NEW YORK (Reuters) - The federal appeals court in New York will hear on March 3 the National Football League’s appeal of the lifting of New England Patriots quarterback Tom Brady’s four-game suspension in the “Deflategate” controversy.
Monday’s scheduling order from the 2nd U.S. Circuit Court of Appeals should permit the league to complete its season, including Super Bowl 50 on Feb. 7, without disruption from the court case.
The appeals court had in late September said it might hear oral arguments as early as the week of Feb. 1.
The Patriots play the Buffalo Bills on Monday night and, as one of the league’s two undefeated teams this season, are a strong contender to play in the Super Bowl again.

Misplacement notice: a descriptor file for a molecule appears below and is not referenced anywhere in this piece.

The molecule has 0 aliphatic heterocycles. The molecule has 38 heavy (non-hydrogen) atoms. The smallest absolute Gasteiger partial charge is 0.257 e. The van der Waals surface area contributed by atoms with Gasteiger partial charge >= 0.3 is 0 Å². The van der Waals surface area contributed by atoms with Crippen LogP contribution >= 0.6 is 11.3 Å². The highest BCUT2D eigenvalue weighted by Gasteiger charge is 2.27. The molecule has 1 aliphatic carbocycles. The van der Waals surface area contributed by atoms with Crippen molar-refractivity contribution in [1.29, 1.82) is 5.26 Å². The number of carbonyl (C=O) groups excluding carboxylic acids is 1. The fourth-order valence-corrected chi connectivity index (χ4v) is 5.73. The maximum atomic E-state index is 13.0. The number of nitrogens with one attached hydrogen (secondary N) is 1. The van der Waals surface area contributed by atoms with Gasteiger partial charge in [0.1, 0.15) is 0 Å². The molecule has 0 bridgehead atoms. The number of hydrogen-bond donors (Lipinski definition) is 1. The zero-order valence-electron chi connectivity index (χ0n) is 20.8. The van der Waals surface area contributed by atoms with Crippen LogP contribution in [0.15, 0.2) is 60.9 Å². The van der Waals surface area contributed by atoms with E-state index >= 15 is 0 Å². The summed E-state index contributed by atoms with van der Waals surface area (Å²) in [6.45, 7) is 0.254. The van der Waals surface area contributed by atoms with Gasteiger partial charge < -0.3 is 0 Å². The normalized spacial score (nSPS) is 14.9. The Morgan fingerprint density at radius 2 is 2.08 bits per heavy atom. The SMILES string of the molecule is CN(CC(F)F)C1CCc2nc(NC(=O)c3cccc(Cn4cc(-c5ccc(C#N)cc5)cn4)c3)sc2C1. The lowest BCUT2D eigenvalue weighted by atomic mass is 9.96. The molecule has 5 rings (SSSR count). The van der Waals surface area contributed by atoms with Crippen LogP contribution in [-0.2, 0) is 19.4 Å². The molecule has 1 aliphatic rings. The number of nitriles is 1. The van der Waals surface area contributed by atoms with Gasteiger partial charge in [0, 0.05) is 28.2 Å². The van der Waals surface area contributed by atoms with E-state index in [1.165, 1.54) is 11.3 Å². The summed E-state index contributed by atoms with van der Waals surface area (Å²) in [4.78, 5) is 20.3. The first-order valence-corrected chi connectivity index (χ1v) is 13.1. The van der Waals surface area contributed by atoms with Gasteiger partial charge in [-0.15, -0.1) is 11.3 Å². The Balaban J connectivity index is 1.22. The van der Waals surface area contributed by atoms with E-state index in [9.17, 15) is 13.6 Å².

NFL Commissioner Roger Goodell suspended Brady, one of the league’s biggest stars, for four games for his alleged role in a scheme to lessen the air pressure in the balls used in the Patriots’ 45-7 victory over Indianapolis in January’s AFC championship game.
The Patriots then went on to win Super Bowl XLIX.
The NFL is represented by former U.S. Solicitor General Paul Clement. He had asked the appeals court to schedule oral argument for March 3 or 4 to avoid any conflict with a pending case he has before the U.S. Supreme Court.
The Patriots did not immediately respond to a request for comment.
Reporting by Jonathan Stempel and Joseph Ax in New York; Additional reporting by Steve Ginsburg in Washington, D.C.; Editing by Bill Trott